When you define #goals, you put happiness on hold.

This is Archie*. No, he’s not in slow mo. He chose to go down this slide approximately 47 times before getting bored. His slow decline allows him to take everything in. The ravens cackling, the warmth of the Australian sun on his dark hair, the sound of his mother’s endearing laughter.

When was the last time you revelled in a moment? When was the last time you enjoyed normality? When was the last time you felt happiness?

When we grow up, we become infatuated with the future. A future that is dictated by personal goals. Goals that society promises will bring us happiness. I want to be beautiful. I want to be an accomplished business owner. I want to meet the person of my dreams.

Happiness can be instant

We define goals we think should define us. Living in an age of instant gratification, when we are unable to achieve these goals immediately, we feel bad. We feel like we’ve failed. We become so fixated on the promise of happiness, we forget to enjoy the present. Goals are not instant sources of gratification. Taking pleasure from normality is.

My friend Keith* asked me of my aspirations. He asked me how I knew becoming an entrepreneur would make me happy. I couldn’t answer him. In that moment, I decided to stop working all hours, chasing an idea I hoped would bring me joy. I decided to let life happen.

“The purpose of the flow is to keep on flowing, not looking for a peak or utopia but staying in the flow”
– Mihaly Csikszentmihalyi

Archie has nailed it. He is staying firmly in the flow. He doesn’t think about the future. Archie might dream of becoming an archeologist, a rockstar, a chicken farmer. It’s likely he’ll change his mind as many times as he takes the slide. He’s a child. A child that has no sense of expectation.

I’m not saying we should lack direction. It’s good to have focus. But relying on expectations is harmful because of the empathy gap. How can we know how we will feel if we haven’t felt it before? If we use our imagination of the best case scenario as an anchor, anything less might not feel enough. The danger of disappointment is likely.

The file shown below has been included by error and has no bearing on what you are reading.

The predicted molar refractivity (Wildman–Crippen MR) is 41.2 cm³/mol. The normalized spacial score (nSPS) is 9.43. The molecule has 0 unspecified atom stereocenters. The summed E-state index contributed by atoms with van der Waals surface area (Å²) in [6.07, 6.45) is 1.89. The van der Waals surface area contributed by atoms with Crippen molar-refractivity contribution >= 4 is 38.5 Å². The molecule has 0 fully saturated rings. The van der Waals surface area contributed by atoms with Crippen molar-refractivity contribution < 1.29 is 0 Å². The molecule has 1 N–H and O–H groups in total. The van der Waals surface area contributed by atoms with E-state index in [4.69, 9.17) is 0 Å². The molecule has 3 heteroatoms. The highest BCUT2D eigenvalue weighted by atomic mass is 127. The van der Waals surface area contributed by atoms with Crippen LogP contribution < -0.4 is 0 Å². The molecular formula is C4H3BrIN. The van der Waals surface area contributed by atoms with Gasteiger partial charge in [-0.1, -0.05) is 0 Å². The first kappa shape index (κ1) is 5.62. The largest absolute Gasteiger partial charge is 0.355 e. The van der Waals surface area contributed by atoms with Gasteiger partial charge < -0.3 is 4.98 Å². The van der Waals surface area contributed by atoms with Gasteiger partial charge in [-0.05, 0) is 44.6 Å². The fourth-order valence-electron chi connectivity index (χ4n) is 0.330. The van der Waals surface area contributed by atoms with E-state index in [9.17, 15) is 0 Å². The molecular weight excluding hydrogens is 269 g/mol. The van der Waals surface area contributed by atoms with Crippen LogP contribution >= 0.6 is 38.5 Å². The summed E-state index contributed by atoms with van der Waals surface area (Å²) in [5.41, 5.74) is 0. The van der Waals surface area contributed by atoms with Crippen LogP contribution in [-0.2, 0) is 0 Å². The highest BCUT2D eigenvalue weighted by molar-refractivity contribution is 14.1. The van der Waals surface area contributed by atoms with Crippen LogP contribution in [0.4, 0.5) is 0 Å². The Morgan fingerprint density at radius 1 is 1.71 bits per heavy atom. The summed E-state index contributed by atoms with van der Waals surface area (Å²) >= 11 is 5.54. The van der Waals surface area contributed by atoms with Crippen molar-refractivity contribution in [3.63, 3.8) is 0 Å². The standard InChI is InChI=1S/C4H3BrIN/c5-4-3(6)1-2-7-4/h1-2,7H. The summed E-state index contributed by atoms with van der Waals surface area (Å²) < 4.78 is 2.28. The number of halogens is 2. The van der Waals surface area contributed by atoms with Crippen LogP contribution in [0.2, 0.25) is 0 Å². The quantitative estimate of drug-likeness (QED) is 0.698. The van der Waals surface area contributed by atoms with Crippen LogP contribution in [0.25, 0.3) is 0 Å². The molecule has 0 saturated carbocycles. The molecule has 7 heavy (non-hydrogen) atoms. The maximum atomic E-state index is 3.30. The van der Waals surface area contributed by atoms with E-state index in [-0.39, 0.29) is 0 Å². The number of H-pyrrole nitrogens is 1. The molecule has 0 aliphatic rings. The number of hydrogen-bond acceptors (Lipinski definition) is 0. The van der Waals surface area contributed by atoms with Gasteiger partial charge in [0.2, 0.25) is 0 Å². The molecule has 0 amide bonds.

Why consistency harms us

When we have an idea of where we should go, we develop tunnel vision. As humans, we crave consistency. We shut out what we consider to be unimportant if we’re fearful it will threaten our consistent plan. But what if you miss a detail that might derail your plan? What if this detail could throw you off-course into something beautiful and unexpected?

Today, Keith and I decided to take a hike. It rained. And this is Manchester. So it rained hard.

We changed course. We enjoyed the residual scents of a pub fireplace. We beamed over the intricacies of crystalised rock in the Museum. We laughed over our inability to remember lyrics to 90s garage music.

Don’t meticulously plan your next steps. When you do this, you miss out on the world around you. Live for now. Be curious. Pick up a book to learn, not to become more intelligent. Exercise because it feels good, not because it will make you look good. Meet someone new to begin a friendship, not because they may be The One. Welcome unexpected change. Throw yourself off-course and into the unknown.

The fear is simply because you’re not living with life. You’re living in your mind.
— Sadhguru

Stop living in your thoughts. Stop wishing your life away. Stop waiting for happiness to happen.

As Sadhguru says, if we are rooted in reality, there will be no fear. There is no fear in the now. No fear equates to happiness. Happiness not measured by a fixation of a possible future, but by how you live your life from one day to the next.

Take advice from a child and experience life’s journey at your own pace.

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